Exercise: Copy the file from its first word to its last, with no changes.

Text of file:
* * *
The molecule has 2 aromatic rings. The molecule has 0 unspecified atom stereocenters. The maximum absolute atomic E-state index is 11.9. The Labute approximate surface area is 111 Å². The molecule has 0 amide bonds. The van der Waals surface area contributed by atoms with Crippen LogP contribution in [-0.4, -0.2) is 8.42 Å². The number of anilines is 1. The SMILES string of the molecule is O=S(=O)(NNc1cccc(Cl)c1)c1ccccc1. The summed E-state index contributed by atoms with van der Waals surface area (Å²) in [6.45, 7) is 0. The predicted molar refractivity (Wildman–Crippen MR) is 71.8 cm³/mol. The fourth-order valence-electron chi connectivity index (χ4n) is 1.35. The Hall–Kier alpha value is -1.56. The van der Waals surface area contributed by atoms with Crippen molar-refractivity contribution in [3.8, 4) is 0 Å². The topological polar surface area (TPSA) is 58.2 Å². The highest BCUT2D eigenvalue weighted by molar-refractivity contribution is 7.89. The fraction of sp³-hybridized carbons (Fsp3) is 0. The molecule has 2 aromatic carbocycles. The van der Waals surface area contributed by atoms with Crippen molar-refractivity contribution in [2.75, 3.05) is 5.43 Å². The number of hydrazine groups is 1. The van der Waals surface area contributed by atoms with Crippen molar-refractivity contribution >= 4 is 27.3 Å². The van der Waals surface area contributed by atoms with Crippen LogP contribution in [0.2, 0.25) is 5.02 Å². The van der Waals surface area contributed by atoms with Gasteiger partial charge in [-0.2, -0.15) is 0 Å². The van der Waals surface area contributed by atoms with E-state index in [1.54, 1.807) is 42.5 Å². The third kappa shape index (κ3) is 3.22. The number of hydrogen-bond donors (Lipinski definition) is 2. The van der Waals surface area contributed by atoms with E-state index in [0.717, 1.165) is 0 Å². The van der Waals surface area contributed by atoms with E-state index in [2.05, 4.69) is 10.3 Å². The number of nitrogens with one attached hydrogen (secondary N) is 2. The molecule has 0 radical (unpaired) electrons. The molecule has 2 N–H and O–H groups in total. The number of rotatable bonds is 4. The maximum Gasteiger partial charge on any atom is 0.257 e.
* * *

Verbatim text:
The molecule has 2 aromatic rings. The molecule has 0 unspecified atom stereocenters. The maximum absolute atomic E-state index is 11.9. The Labute approximate surface area is 111 Å². The molecule has 0 amide bonds. The van der Waals surface area contributed by atoms with Crippen LogP contribution in [-0.4, -0.2) is 8.42 Å². The number of anilines is 1. The SMILES string of the molecule is O=S(=O)(NNc1cccc(Cl)c1)c1ccccc1. The summed E-state index contributed by atoms with van der Waals surface area (Å²) in [6.45, 7) is 0. The predicted molar refractivity (Wildman–Crippen MR) is 71.8 cm³/mol. The fourth-order valence-electron chi connectivity index (χ4n) is 1.35. The Hall–Kier alpha value is -1.56. The van der Waals surface area contributed by atoms with Crippen molar-refractivity contribution in [3.8, 4) is 0 Å². The topological polar surface area (TPSA) is 58.2 Å². The highest BCUT2D eigenvalue weighted by molar-refractivity contribution is 7.89. The fraction of sp³-hybridized carbons (Fsp3) is 0. The molecule has 2 aromatic carbocycles. The van der Waals surface area contributed by atoms with Crippen molar-refractivity contribution in [2.75, 3.05) is 5.43 Å². The number of hydrazine groups is 1. The van der Waals surface area contributed by atoms with Crippen molar-refractivity contribution >= 4 is 27.3 Å². The van der Waals surface area contributed by atoms with Crippen LogP contribution in [0.2, 0.25) is 5.02 Å². The van der Waals surface area contributed by atoms with Gasteiger partial charge in [-0.2, -0.15) is 0 Å². The van der Waals surface area contributed by atoms with E-state index in [1.54, 1.807) is 42.5 Å². The third kappa shape index (κ3) is 3.22. The number of hydrogen-bond donors (Lipinski definition) is 2. The van der Waals surface area contributed by atoms with E-state index in [0.717, 1.165) is 0 Å². The van der Waals surface area contributed by atoms with E-state index in [2.05, 4.69) is 10.3 Å². The number of nitrogens with one attached hydrogen (secondary N) is 2. The molecule has 0 radical (unpaired) electrons. The molecule has 2 N–H and O–H groups in total. The number of rotatable bonds is 4. The maximum Gasteiger partial charge on any atom is 0.257 e.